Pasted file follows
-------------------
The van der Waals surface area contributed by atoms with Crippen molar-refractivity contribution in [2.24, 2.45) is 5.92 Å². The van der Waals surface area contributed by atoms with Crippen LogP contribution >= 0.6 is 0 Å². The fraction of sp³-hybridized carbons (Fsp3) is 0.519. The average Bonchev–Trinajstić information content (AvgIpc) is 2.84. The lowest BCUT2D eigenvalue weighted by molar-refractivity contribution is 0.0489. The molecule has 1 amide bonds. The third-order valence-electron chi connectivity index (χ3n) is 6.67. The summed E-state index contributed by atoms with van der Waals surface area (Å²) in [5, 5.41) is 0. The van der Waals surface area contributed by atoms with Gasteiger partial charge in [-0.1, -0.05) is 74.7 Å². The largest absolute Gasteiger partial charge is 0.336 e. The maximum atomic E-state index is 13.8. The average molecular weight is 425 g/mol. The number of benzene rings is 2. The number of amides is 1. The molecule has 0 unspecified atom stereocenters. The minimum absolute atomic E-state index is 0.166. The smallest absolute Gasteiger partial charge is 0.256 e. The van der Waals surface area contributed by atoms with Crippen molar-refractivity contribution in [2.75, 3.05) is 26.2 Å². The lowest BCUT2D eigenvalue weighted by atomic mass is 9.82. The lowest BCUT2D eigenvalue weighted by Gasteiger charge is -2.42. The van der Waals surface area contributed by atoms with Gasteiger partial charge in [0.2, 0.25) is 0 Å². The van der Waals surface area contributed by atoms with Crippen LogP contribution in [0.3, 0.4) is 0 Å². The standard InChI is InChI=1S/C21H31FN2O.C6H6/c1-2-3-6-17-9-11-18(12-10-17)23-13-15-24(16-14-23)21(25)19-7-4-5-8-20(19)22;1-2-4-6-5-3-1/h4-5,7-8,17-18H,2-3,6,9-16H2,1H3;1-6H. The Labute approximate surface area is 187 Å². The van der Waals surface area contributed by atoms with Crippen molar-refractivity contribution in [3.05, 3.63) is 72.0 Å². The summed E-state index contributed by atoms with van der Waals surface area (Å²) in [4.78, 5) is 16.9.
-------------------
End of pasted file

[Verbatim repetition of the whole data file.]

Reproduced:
The van der Waals surface area contributed by atoms with Crippen molar-refractivity contribution in [2.24, 2.45) is 5.92 Å². The van der Waals surface area contributed by atoms with Crippen LogP contribution >= 0.6 is 0 Å². The fraction of sp³-hybridized carbons (Fsp3) is 0.519. The average Bonchev–Trinajstić information content (AvgIpc) is 2.84. The lowest BCUT2D eigenvalue weighted by molar-refractivity contribution is 0.0489. The molecule has 1 amide bonds. The third-order valence-electron chi connectivity index (χ3n) is 6.67. The summed E-state index contributed by atoms with van der Waals surface area (Å²) in [5, 5.41) is 0. The van der Waals surface area contributed by atoms with Gasteiger partial charge in [-0.1, -0.05) is 74.7 Å². The largest absolute Gasteiger partial charge is 0.336 e. The maximum atomic E-state index is 13.8. The average molecular weight is 425 g/mol. The number of benzene rings is 2. The number of amides is 1. The molecule has 0 unspecified atom stereocenters. The minimum absolute atomic E-state index is 0.166. The smallest absolute Gasteiger partial charge is 0.256 e. The van der Waals surface area contributed by atoms with Crippen molar-refractivity contribution in [2.75, 3.05) is 26.2 Å². The lowest BCUT2D eigenvalue weighted by atomic mass is 9.82. The lowest BCUT2D eigenvalue weighted by Gasteiger charge is -2.42. The van der Waals surface area contributed by atoms with Gasteiger partial charge in [0.2, 0.25) is 0 Å². The van der Waals surface area contributed by atoms with Crippen LogP contribution in [0.3, 0.4) is 0 Å². The standard InChI is InChI=1S/C21H31FN2O.C6H6/c1-2-3-6-17-9-11-18(12-10-17)23-13-15-24(16-14-23)21(25)19-7-4-5-8-20(19)22;1-2-4-6-5-3-1/h4-5,7-8,17-18H,2-3,6,9-16H2,1H3;1-6H. The Labute approximate surface area is 187 Å². The van der Waals surface area contributed by atoms with Crippen molar-refractivity contribution in [3.05, 3.63) is 72.0 Å². The summed E-state index contributed by atoms with van der Waals surface area (Å²) in [4.78, 5) is 16.9.